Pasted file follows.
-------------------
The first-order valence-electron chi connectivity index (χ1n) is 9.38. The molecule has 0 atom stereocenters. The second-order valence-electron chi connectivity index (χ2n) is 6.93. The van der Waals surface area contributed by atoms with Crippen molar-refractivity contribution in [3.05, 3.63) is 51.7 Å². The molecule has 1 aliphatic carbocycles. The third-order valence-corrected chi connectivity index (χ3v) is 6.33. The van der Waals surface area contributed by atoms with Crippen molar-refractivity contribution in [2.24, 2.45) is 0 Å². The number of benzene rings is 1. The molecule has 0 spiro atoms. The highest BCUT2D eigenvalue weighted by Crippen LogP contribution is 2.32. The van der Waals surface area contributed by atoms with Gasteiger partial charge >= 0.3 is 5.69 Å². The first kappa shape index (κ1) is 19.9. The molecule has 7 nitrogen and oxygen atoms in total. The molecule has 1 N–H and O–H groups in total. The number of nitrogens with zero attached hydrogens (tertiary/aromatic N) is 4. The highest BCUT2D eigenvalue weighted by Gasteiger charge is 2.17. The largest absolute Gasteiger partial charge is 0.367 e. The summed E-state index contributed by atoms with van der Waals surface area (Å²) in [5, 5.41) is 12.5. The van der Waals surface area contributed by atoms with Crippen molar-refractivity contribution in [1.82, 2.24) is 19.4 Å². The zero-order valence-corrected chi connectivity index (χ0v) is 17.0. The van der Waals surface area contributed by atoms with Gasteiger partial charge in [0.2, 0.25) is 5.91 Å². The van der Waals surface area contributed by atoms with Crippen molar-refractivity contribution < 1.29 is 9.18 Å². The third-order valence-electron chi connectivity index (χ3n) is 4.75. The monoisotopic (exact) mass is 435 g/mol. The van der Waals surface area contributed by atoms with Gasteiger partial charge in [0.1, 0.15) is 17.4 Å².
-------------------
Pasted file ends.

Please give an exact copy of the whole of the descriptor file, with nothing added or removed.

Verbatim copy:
The first-order valence-electron chi connectivity index (χ1n) is 9.38. The molecule has 0 atom stereocenters. The second-order valence-electron chi connectivity index (χ2n) is 6.93. The van der Waals surface area contributed by atoms with Crippen molar-refractivity contribution in [3.05, 3.63) is 51.7 Å². The molecule has 1 aliphatic carbocycles. The third-order valence-corrected chi connectivity index (χ3v) is 6.33. The van der Waals surface area contributed by atoms with Crippen molar-refractivity contribution in [2.24, 2.45) is 0 Å². The number of benzene rings is 1. The molecule has 0 spiro atoms. The highest BCUT2D eigenvalue weighted by Crippen LogP contribution is 2.32. The van der Waals surface area contributed by atoms with Gasteiger partial charge >= 0.3 is 5.69 Å². The first kappa shape index (κ1) is 19.9. The molecule has 7 nitrogen and oxygen atoms in total. The molecule has 1 N–H and O–H groups in total. The number of nitrogens with zero attached hydrogens (tertiary/aromatic N) is 4. The highest BCUT2D eigenvalue weighted by Gasteiger charge is 2.17. The largest absolute Gasteiger partial charge is 0.367 e. The summed E-state index contributed by atoms with van der Waals surface area (Å²) in [5, 5.41) is 12.5. The van der Waals surface area contributed by atoms with Crippen molar-refractivity contribution in [1.82, 2.24) is 19.4 Å². The zero-order valence-corrected chi connectivity index (χ0v) is 17.0. The van der Waals surface area contributed by atoms with Gasteiger partial charge in [0.2, 0.25) is 5.91 Å². The van der Waals surface area contributed by atoms with Crippen molar-refractivity contribution < 1.29 is 9.18 Å². The third-order valence-electron chi connectivity index (χ3n) is 4.75. The monoisotopic (exact) mass is 435 g/mol. The van der Waals surface area contributed by atoms with Gasteiger partial charge in [0.1, 0.15) is 17.4 Å².